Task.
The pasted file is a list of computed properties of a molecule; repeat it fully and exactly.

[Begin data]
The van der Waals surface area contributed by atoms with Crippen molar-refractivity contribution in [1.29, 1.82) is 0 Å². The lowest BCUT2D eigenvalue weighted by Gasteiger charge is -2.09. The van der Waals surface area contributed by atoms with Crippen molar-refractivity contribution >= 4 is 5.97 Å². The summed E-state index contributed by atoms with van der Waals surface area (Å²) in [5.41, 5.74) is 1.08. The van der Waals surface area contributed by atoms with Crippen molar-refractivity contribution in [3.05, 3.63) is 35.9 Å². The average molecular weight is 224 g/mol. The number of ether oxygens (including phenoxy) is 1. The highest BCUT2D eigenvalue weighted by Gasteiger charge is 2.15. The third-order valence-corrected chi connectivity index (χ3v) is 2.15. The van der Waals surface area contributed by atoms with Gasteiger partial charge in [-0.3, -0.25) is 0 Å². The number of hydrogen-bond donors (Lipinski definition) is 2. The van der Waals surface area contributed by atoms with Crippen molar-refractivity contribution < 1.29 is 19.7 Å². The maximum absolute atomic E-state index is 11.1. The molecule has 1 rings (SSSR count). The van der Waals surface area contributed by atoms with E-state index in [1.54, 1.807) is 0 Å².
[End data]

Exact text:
The van der Waals surface area contributed by atoms with Crippen molar-refractivity contribution in [1.29, 1.82) is 0 Å². The lowest BCUT2D eigenvalue weighted by Gasteiger charge is -2.09. The van der Waals surface area contributed by atoms with Crippen molar-refractivity contribution >= 4 is 5.97 Å². The summed E-state index contributed by atoms with van der Waals surface area (Å²) in [5.41, 5.74) is 1.08. The van der Waals surface area contributed by atoms with Crippen molar-refractivity contribution in [3.05, 3.63) is 35.9 Å². The average molecular weight is 224 g/mol. The number of ether oxygens (including phenoxy) is 1. The highest BCUT2D eigenvalue weighted by Gasteiger charge is 2.15. The third-order valence-corrected chi connectivity index (χ3v) is 2.15. The van der Waals surface area contributed by atoms with Gasteiger partial charge in [-0.3, -0.25) is 0 Å². The number of hydrogen-bond donors (Lipinski definition) is 2. The van der Waals surface area contributed by atoms with Crippen molar-refractivity contribution < 1.29 is 19.7 Å². The maximum absolute atomic E-state index is 11.1. The molecule has 1 rings (SSSR count). The van der Waals surface area contributed by atoms with E-state index in [1.54, 1.807) is 0 Å².